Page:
At Constant's trial, two Haitian women testified in court behind screens about the horrors they suffered. The case is summarized at The Center for Justice and Accountability website (CJA). CJA filed the criminal fraud case against Constant on Dec. 22, 2004. More about the case is also available at the Center for Constitutional Rights website.

In his article, "The Attempted Character Assassination of Aristide," Ben Dupuy is critical of the media for not exposing the truth about Mrs. Durocher's involvement with FRAPH: "They never say that she defended the slaughter of over 5,000 people by Haitian soldiers and FRAPH thugs during the coup. Indeed, she sat on the leadership committee of the death squad FRAPH."

The ugly truth is that Mrs. Durocher was deeply involved with a death squad. FRAPH's weapon of war against Haitians (for their family's political affiliations) was the signature atrocity of sexual violence against women.

It would be either dark irony or fitting justice if Miss Haiti were to choose as her platform the defense of women against sexual violence. That would be a gesture that could bridge the divide between the privileged, anointed class in Haiti and the downtrodden masses who are often their victims.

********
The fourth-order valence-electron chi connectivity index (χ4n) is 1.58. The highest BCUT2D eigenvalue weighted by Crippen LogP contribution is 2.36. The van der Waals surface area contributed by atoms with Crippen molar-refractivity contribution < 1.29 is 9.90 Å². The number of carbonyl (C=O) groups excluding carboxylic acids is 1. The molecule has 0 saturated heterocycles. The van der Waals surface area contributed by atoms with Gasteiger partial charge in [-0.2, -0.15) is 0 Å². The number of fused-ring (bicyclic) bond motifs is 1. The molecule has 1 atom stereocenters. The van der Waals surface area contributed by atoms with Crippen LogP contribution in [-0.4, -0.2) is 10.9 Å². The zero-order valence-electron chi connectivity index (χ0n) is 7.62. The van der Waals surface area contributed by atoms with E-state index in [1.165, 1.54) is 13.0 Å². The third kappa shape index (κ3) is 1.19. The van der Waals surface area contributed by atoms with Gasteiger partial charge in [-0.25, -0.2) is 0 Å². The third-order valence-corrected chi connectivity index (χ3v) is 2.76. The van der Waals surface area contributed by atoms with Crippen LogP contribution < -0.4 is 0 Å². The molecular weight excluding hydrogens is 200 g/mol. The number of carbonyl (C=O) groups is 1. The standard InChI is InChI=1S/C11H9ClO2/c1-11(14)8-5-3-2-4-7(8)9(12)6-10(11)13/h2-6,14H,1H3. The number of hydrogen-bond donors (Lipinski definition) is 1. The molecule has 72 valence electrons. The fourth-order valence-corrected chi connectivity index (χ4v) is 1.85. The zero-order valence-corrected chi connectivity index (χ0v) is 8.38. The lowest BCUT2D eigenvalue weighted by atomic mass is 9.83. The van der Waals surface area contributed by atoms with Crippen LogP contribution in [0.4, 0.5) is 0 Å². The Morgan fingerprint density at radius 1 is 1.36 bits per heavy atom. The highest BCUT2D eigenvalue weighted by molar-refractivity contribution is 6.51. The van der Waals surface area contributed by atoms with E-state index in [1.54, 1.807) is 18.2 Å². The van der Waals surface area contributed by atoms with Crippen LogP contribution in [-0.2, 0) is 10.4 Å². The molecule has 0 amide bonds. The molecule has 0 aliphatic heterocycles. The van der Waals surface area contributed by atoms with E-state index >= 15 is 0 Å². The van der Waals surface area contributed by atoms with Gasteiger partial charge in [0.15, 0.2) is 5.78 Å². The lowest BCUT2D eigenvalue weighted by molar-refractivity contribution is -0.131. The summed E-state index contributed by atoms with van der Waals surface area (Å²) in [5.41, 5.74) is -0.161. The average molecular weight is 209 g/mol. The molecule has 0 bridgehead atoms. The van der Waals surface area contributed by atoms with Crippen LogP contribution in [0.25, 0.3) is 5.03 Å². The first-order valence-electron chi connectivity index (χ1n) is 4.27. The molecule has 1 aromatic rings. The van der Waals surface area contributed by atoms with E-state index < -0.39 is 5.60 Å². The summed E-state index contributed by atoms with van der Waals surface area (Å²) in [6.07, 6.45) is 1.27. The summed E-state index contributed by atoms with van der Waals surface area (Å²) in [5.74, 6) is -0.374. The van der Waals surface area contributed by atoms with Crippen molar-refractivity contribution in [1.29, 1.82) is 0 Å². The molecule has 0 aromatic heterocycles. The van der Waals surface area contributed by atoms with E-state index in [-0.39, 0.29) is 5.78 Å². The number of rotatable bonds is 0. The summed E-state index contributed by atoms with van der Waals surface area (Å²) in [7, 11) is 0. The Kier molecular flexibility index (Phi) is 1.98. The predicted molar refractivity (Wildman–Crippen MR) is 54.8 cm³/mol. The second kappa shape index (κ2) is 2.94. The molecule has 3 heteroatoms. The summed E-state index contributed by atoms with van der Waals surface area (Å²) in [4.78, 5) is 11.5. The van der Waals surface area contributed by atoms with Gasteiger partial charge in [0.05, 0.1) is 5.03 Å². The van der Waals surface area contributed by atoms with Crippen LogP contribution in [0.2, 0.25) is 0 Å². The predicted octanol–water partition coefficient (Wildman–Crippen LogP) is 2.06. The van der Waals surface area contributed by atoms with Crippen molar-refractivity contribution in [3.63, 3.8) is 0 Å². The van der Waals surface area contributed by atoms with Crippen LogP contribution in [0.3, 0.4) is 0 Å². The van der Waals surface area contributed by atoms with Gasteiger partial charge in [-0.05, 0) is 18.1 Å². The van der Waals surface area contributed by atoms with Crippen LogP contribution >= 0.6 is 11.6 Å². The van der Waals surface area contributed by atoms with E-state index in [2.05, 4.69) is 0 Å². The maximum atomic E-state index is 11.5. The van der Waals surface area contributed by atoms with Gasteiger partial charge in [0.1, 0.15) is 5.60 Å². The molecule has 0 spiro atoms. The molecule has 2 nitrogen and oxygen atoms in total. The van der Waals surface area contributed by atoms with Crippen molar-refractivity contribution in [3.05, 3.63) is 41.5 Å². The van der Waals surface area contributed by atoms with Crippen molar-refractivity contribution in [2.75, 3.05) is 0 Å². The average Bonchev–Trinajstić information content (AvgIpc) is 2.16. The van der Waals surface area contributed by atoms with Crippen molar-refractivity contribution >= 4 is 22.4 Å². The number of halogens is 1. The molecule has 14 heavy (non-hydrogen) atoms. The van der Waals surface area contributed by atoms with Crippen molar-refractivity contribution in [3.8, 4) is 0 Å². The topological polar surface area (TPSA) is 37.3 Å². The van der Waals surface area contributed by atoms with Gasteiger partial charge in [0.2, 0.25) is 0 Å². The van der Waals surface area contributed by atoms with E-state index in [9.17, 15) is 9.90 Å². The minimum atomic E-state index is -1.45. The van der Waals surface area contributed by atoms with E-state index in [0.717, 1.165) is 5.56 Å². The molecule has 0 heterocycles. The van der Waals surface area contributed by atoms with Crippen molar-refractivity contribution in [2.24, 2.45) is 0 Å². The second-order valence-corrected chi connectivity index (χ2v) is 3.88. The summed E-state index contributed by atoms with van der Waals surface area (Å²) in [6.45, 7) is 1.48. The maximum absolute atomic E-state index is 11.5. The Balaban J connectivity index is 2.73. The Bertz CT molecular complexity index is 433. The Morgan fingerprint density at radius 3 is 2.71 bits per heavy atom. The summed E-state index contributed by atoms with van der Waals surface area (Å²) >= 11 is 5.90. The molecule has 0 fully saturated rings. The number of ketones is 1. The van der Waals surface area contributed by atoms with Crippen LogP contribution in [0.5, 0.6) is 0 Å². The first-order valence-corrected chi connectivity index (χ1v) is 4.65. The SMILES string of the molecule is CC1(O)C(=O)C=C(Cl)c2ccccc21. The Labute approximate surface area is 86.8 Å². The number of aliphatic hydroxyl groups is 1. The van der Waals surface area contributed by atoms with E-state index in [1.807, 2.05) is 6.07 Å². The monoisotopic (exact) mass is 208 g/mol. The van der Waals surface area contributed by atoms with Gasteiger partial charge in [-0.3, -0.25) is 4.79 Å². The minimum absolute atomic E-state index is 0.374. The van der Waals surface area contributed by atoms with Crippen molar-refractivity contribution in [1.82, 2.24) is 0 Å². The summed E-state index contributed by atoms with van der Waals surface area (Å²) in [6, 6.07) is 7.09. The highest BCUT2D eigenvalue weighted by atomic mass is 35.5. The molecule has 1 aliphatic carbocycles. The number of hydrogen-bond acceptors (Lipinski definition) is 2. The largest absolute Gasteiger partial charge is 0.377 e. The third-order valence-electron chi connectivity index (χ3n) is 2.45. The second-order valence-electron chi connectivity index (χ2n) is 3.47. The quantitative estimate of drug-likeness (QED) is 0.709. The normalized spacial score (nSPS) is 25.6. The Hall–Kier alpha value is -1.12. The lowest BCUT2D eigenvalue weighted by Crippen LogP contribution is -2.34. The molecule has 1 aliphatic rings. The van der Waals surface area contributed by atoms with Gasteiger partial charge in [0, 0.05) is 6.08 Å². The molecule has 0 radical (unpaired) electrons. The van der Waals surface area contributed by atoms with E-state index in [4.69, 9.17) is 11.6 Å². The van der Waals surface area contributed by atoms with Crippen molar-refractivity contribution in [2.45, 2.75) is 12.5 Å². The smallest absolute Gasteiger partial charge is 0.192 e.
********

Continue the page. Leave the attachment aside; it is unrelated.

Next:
Background:More on the motives for the double murder from
Haiti Info, Vol. 3, no. 13, 8 April 1995
Double-Murder Significant

The most famous attack was the well-executed assassination of staunch coup supporter Mireille Durocher Bertin and Eugene Baillergeau, a former pilot for coup-leader Lt. General Raoul Cedras, obviously timed to throw a wrench in the celebrations.

The case has all the necessary ingredients: the more well-known victim is an outspoken enemy of Aristide and the democratic movement, two brothers, labeled "ultra-leftists" by the local and international reactionary press, have confessed to a similar plot and have implicated Aristide's Minister of the Interior, and well before the murder (in mid-March), rumors of a "hit list" of Aristide enemies began to surface in the U.S. (not the Haitian) press.